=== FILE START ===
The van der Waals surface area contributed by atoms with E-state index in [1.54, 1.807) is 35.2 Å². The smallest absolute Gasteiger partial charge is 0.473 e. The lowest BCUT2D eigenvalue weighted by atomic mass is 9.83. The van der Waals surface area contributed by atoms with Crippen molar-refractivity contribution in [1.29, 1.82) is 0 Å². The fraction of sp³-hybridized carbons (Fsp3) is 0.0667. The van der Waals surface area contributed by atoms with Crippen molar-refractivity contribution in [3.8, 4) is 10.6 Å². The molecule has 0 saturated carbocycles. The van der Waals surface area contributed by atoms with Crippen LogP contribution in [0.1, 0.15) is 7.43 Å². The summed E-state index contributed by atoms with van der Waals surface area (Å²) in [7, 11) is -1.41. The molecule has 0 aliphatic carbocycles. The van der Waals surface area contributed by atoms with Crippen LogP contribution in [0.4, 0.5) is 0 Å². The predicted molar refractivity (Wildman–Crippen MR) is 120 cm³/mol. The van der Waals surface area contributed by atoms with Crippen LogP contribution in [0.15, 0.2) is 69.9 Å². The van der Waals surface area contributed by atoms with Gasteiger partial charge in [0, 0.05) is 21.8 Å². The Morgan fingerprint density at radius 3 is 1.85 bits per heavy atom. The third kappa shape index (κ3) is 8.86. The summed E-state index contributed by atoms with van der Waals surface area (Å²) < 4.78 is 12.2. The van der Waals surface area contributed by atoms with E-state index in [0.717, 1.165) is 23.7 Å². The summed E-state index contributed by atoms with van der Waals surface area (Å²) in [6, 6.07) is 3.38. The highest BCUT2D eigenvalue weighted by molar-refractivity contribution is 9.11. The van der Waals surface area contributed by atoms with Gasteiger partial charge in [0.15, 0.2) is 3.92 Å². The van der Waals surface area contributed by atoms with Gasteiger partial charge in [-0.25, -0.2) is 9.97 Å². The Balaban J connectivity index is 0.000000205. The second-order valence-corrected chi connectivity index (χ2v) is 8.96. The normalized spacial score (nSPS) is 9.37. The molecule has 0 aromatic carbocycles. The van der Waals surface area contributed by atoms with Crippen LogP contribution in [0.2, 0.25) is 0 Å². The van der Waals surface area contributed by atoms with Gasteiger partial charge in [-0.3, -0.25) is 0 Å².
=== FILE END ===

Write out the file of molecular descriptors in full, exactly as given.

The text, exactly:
The van der Waals surface area contributed by atoms with E-state index in [1.54, 1.807) is 35.2 Å². The smallest absolute Gasteiger partial charge is 0.473 e. The lowest BCUT2D eigenvalue weighted by atomic mass is 9.83. The van der Waals surface area contributed by atoms with Crippen molar-refractivity contribution in [1.29, 1.82) is 0 Å². The fraction of sp³-hybridized carbons (Fsp3) is 0.0667. The van der Waals surface area contributed by atoms with Crippen molar-refractivity contribution in [3.8, 4) is 10.6 Å². The molecule has 0 saturated carbocycles. The van der Waals surface area contributed by atoms with Crippen LogP contribution in [0.1, 0.15) is 7.43 Å². The summed E-state index contributed by atoms with van der Waals surface area (Å²) in [7, 11) is -1.41. The molecule has 0 aliphatic carbocycles. The van der Waals surface area contributed by atoms with Crippen LogP contribution in [0.4, 0.5) is 0 Å². The predicted molar refractivity (Wildman–Crippen MR) is 120 cm³/mol. The van der Waals surface area contributed by atoms with Crippen LogP contribution in [0.15, 0.2) is 69.9 Å². The van der Waals surface area contributed by atoms with Gasteiger partial charge in [0, 0.05) is 21.8 Å². The Morgan fingerprint density at radius 3 is 1.85 bits per heavy atom. The third kappa shape index (κ3) is 8.86. The summed E-state index contributed by atoms with van der Waals surface area (Å²) < 4.78 is 12.2. The van der Waals surface area contributed by atoms with E-state index in [0.717, 1.165) is 23.7 Å². The summed E-state index contributed by atoms with van der Waals surface area (Å²) in [6, 6.07) is 3.38. The highest BCUT2D eigenvalue weighted by molar-refractivity contribution is 9.11. The van der Waals surface area contributed by atoms with Gasteiger partial charge in [0.15, 0.2) is 3.92 Å². The van der Waals surface area contributed by atoms with Gasteiger partial charge in [-0.25, -0.2) is 9.97 Å². The Balaban J connectivity index is 0.000000205. The second-order valence-corrected chi connectivity index (χ2v) is 8.96. The normalized spacial score (nSPS) is 9.37. The molecule has 0 aromatic carbocycles. The van der Waals surface area contributed by atoms with Crippen LogP contribution in [0.2, 0.25) is 0 Å². The van der Waals surface area contributed by atoms with Gasteiger partial charge in [-0.3, -0.25) is 0 Å².